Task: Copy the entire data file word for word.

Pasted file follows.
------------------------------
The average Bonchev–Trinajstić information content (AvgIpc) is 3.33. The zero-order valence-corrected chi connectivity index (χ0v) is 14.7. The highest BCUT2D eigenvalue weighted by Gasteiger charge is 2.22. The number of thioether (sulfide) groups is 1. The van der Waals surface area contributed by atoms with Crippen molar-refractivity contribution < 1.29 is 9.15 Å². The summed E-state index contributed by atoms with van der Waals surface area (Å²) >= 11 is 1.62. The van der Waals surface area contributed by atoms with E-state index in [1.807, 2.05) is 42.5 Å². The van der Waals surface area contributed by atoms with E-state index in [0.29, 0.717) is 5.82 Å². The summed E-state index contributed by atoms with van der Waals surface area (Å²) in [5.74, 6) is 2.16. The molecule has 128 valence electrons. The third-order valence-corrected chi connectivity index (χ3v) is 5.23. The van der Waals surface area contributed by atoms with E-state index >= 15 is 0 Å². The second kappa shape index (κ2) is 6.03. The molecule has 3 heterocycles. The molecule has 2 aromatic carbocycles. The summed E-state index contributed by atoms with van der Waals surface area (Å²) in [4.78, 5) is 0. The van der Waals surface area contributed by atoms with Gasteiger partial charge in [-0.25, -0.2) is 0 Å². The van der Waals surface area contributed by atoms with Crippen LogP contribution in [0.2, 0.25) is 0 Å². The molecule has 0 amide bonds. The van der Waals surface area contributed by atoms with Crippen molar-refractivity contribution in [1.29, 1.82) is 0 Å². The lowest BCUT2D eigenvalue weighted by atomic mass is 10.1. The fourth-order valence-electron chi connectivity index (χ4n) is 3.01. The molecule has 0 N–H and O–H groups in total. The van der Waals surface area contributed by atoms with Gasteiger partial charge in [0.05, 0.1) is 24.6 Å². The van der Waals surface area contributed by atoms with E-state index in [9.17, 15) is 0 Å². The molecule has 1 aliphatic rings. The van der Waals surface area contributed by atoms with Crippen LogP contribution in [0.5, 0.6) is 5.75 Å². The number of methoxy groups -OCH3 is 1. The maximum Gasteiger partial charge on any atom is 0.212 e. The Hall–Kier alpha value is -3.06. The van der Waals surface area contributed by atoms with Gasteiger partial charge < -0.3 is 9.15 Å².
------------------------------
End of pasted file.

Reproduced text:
The average Bonchev–Trinajstić information content (AvgIpc) is 3.33. The zero-order valence-corrected chi connectivity index (χ0v) is 14.7. The highest BCUT2D eigenvalue weighted by Gasteiger charge is 2.22. The number of thioether (sulfide) groups is 1. The van der Waals surface area contributed by atoms with Crippen molar-refractivity contribution < 1.29 is 9.15 Å². The summed E-state index contributed by atoms with van der Waals surface area (Å²) >= 11 is 1.62. The van der Waals surface area contributed by atoms with E-state index in [1.807, 2.05) is 42.5 Å². The van der Waals surface area contributed by atoms with E-state index in [0.29, 0.717) is 5.82 Å². The summed E-state index contributed by atoms with van der Waals surface area (Å²) in [5.74, 6) is 2.16. The molecule has 128 valence electrons. The third-order valence-corrected chi connectivity index (χ3v) is 5.23. The van der Waals surface area contributed by atoms with E-state index >= 15 is 0 Å². The second kappa shape index (κ2) is 6.03. The molecule has 3 heterocycles. The molecule has 2 aromatic carbocycles. The summed E-state index contributed by atoms with van der Waals surface area (Å²) in [4.78, 5) is 0. The van der Waals surface area contributed by atoms with Gasteiger partial charge in [-0.25, -0.2) is 0 Å². The van der Waals surface area contributed by atoms with Crippen LogP contribution in [0.2, 0.25) is 0 Å². The molecule has 0 amide bonds. The van der Waals surface area contributed by atoms with Crippen molar-refractivity contribution in [1.29, 1.82) is 0 Å². The lowest BCUT2D eigenvalue weighted by atomic mass is 10.1. The fourth-order valence-electron chi connectivity index (χ4n) is 3.01. The molecule has 0 N–H and O–H groups in total. The van der Waals surface area contributed by atoms with Gasteiger partial charge in [0.05, 0.1) is 24.6 Å². The van der Waals surface area contributed by atoms with E-state index in [9.17, 15) is 0 Å². The molecule has 1 aliphatic rings. The van der Waals surface area contributed by atoms with Crippen LogP contribution in [0.5, 0.6) is 5.75 Å². The number of methoxy groups -OCH3 is 1. The maximum Gasteiger partial charge on any atom is 0.212 e. The Hall–Kier alpha value is -3.06. The van der Waals surface area contributed by atoms with Gasteiger partial charge < -0.3 is 9.15 Å².